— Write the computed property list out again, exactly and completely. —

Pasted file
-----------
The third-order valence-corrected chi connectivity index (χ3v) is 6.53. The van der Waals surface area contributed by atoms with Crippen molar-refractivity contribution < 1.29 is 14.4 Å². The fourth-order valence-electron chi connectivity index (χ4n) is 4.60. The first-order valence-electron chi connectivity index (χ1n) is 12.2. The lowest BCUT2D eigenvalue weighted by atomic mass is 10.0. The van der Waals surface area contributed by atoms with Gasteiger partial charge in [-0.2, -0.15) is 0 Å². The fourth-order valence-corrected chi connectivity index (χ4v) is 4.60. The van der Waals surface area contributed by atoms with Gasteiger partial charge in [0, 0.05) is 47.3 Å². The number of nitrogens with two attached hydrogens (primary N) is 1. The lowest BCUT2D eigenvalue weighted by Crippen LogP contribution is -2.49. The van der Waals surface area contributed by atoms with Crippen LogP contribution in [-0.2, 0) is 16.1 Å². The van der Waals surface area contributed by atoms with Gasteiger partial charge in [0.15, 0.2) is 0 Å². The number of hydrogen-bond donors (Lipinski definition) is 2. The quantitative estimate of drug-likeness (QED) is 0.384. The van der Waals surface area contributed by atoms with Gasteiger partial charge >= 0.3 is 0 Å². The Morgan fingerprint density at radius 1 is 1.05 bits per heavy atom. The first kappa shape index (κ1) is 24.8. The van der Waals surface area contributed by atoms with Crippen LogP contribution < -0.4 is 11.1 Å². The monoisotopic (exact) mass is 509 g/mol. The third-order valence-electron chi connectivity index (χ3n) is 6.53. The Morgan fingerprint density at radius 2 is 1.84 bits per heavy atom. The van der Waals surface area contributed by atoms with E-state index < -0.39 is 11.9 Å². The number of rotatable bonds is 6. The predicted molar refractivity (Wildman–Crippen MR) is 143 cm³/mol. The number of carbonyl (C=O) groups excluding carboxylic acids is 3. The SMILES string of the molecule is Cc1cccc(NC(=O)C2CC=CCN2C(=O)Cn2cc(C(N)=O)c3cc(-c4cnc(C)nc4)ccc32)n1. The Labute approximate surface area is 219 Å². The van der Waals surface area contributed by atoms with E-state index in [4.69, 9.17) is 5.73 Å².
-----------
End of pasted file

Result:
The third-order valence-corrected chi connectivity index (χ3v) is 6.53. The van der Waals surface area contributed by atoms with Crippen molar-refractivity contribution < 1.29 is 14.4 Å². The fourth-order valence-electron chi connectivity index (χ4n) is 4.60. The first-order valence-electron chi connectivity index (χ1n) is 12.2. The lowest BCUT2D eigenvalue weighted by atomic mass is 10.0. The van der Waals surface area contributed by atoms with Gasteiger partial charge in [-0.2, -0.15) is 0 Å². The fourth-order valence-corrected chi connectivity index (χ4v) is 4.60. The van der Waals surface area contributed by atoms with Gasteiger partial charge in [0, 0.05) is 47.3 Å². The number of nitrogens with two attached hydrogens (primary N) is 1. The lowest BCUT2D eigenvalue weighted by Crippen LogP contribution is -2.49. The van der Waals surface area contributed by atoms with Crippen LogP contribution in [-0.2, 0) is 16.1 Å². The van der Waals surface area contributed by atoms with Gasteiger partial charge in [0.15, 0.2) is 0 Å². The number of hydrogen-bond donors (Lipinski definition) is 2. The quantitative estimate of drug-likeness (QED) is 0.384. The van der Waals surface area contributed by atoms with Gasteiger partial charge >= 0.3 is 0 Å². The Morgan fingerprint density at radius 1 is 1.05 bits per heavy atom. The first kappa shape index (κ1) is 24.8. The van der Waals surface area contributed by atoms with Crippen LogP contribution < -0.4 is 11.1 Å². The monoisotopic (exact) mass is 509 g/mol. The third-order valence-electron chi connectivity index (χ3n) is 6.53. The Morgan fingerprint density at radius 2 is 1.84 bits per heavy atom. The van der Waals surface area contributed by atoms with E-state index < -0.39 is 11.9 Å². The number of rotatable bonds is 6. The predicted molar refractivity (Wildman–Crippen MR) is 143 cm³/mol. The number of carbonyl (C=O) groups excluding carboxylic acids is 3. The SMILES string of the molecule is Cc1cccc(NC(=O)C2CC=CCN2C(=O)Cn2cc(C(N)=O)c3cc(-c4cnc(C)nc4)ccc32)n1. The Labute approximate surface area is 219 Å². The van der Waals surface area contributed by atoms with E-state index in [4.69, 9.17) is 5.73 Å².